HC Deb 03 April 1963 vol 675 cc484-6

Turning to energy, the electricity industry's investment will increase this year by £114 million. The gas industry is in a period of technological transformation, and its investment is up by £13 million. These developments are reflected in a large increase in Exchequer advances. Provided that these industries are achieving their agreed financial objectives, I regard these Exchequer advances as the equivalent in nationalised industry of the increase in capital of profitable and expanding private industrial undertakings. In other words, they are a necessary part of economic growth.

The powers to make Exchequer advances to the gas and electricity industries expire at the end of August, and I shall be moving a special procedure Resolution to enable these powers to be renewed in the Finance Bill.

I turn now to coal, which provides about 70 per cent. of our energy supplies—and its share in the fuelling of British industry is even greater. Coal prices will be the main element in our fuel costs for many years to come. Last July, my right hon. Friend the Minister of Power announced the Coal Board's policies for reshaping the industry and making it competitive. The Committee will recall that for the five years up to 1962 the industry incurred losses and in 1961 we had to legislate to provide temporarily for deficit financing.

The new policies are proving effective. Last year, there was a record improvement in productivity, which increased by about 8 per cent., and a fall in total costs of production per ton. Proceeds per ton of coal sold are falling, partly as a result of the changing pattern of sales and partly as a result of more competitive selling which the new circumstances make possible. In 1962, the industry made a small profit, and Lord Robens tells me that this year it has a very good prospect of achieving its financial target.

Against this background I considered whether to reduce the duty on fuel oil. I have been pressed to remove this duty to lower industrial costs. I cannot consider this solely from a revenue point of view, but must take into account the widest long-term economic interests.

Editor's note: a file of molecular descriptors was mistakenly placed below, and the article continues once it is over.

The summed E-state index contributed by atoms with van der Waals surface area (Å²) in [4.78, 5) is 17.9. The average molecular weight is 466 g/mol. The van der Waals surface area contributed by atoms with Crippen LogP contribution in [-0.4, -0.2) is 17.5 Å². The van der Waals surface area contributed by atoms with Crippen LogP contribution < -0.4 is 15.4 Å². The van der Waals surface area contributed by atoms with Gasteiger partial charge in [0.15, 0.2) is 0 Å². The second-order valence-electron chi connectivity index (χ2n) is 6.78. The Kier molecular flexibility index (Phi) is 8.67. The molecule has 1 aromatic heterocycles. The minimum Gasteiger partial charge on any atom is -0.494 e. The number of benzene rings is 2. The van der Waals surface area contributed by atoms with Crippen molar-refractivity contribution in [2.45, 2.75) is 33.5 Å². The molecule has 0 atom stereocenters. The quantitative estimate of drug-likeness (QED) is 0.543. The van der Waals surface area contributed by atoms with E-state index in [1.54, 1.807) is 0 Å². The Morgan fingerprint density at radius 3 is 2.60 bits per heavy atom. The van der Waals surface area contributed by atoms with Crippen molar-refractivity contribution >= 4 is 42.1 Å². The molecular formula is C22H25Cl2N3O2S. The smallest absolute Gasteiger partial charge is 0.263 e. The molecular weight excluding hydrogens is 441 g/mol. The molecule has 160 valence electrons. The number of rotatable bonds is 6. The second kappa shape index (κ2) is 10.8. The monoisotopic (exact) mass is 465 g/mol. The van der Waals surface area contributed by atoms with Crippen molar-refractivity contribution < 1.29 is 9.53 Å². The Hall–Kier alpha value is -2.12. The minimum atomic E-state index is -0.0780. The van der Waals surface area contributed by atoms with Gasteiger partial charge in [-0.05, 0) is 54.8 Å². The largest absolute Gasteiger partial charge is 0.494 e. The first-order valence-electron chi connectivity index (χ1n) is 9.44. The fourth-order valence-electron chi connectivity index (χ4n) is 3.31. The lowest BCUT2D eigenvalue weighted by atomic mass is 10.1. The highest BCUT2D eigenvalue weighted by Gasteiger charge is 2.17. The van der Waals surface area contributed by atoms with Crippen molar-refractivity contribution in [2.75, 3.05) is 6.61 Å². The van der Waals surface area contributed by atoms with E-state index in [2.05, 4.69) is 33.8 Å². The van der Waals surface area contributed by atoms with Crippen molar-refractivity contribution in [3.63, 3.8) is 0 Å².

To remove the duty now would change the terms of competition against coal and in favour of oil. This would help certain industries, notably cement, steel and parts of the chemical industry, which are heavy users of fuel oil. The Coal Board would no doubt try to meet the extra competition and to compensate itself by raising other prices wherever it could do so commercially. And I am sure that we should have to accept the prospect that the industry would be pushed back into deficit, and that we should need to legislate again to give financial assistance. The public would have to pay, either as consumer or as taxpayer. Even more seriously, the setback to the industry would inevitably undermine its growing confidence and threaten to disrupt the plan for redeployment of manpower and to frustrate the policies upon which we and the Board are relying for the future.

I have to decide whether the quick reductions in the costs of certain industries which would result from the removal of the duty would outweigh both the immediate damage to the coal industry and the risk of disrupting and even preventing the long-term recovery of the full competitive efficiency of the industry. The issue is not between a policy which reduces costs to industry and one that does not. If the duty is left unchanged this year, Lord Robens is confident that, with production costs continuing to fall, he will be able to make price reductions to certain sections of consumers during 1963.

My judgment is that the decisive consideration from the national point of view is that of the long-term competitive power of the coal industry. I have, therefore, decided that the time is not yet ripe to reduce the duty.